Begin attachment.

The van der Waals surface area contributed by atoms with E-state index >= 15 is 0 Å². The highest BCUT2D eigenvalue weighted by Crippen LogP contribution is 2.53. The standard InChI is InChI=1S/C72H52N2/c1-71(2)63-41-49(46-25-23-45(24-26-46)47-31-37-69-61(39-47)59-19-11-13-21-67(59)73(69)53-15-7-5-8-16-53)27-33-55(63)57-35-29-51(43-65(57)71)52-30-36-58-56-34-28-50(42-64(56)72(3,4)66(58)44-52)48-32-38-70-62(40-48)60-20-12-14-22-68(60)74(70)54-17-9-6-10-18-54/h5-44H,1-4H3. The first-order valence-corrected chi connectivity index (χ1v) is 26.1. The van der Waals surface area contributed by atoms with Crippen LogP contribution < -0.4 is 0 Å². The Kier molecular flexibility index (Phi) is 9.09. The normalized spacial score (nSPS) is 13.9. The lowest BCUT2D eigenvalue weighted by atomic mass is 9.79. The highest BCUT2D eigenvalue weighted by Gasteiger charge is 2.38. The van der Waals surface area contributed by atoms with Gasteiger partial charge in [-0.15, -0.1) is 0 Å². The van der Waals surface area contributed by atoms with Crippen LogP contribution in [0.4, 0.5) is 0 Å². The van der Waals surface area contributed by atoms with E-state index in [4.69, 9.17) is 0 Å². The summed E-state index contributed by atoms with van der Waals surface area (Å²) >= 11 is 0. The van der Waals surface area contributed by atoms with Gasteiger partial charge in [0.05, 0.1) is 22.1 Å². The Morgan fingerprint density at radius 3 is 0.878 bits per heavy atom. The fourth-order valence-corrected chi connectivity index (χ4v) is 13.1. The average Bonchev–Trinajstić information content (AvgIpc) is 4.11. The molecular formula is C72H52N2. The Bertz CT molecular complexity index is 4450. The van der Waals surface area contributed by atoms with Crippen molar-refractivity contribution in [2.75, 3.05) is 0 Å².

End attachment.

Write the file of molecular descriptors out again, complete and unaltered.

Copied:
The van der Waals surface area contributed by atoms with E-state index >= 15 is 0 Å². The highest BCUT2D eigenvalue weighted by Crippen LogP contribution is 2.53. The standard InChI is InChI=1S/C72H52N2/c1-71(2)63-41-49(46-25-23-45(24-26-46)47-31-37-69-61(39-47)59-19-11-13-21-67(59)73(69)53-15-7-5-8-16-53)27-33-55(63)57-35-29-51(43-65(57)71)52-30-36-58-56-34-28-50(42-64(56)72(3,4)66(58)44-52)48-32-38-70-62(40-48)60-20-12-14-22-68(60)74(70)54-17-9-6-10-18-54/h5-44H,1-4H3. The first-order valence-corrected chi connectivity index (χ1v) is 26.1. The van der Waals surface area contributed by atoms with Crippen LogP contribution < -0.4 is 0 Å². The Kier molecular flexibility index (Phi) is 9.09. The normalized spacial score (nSPS) is 13.9. The lowest BCUT2D eigenvalue weighted by atomic mass is 9.79. The highest BCUT2D eigenvalue weighted by Gasteiger charge is 2.38. The van der Waals surface area contributed by atoms with Gasteiger partial charge in [-0.15, -0.1) is 0 Å². The van der Waals surface area contributed by atoms with Crippen LogP contribution in [0.4, 0.5) is 0 Å². The van der Waals surface area contributed by atoms with E-state index in [4.69, 9.17) is 0 Å². The summed E-state index contributed by atoms with van der Waals surface area (Å²) >= 11 is 0. The van der Waals surface area contributed by atoms with Gasteiger partial charge in [0.05, 0.1) is 22.1 Å². The Morgan fingerprint density at radius 3 is 0.878 bits per heavy atom. The fourth-order valence-corrected chi connectivity index (χ4v) is 13.1. The average Bonchev–Trinajstić information content (AvgIpc) is 4.11. The molecular formula is C72H52N2. The Bertz CT molecular complexity index is 4450. The van der Waals surface area contributed by atoms with Crippen molar-refractivity contribution in [2.75, 3.05) is 0 Å².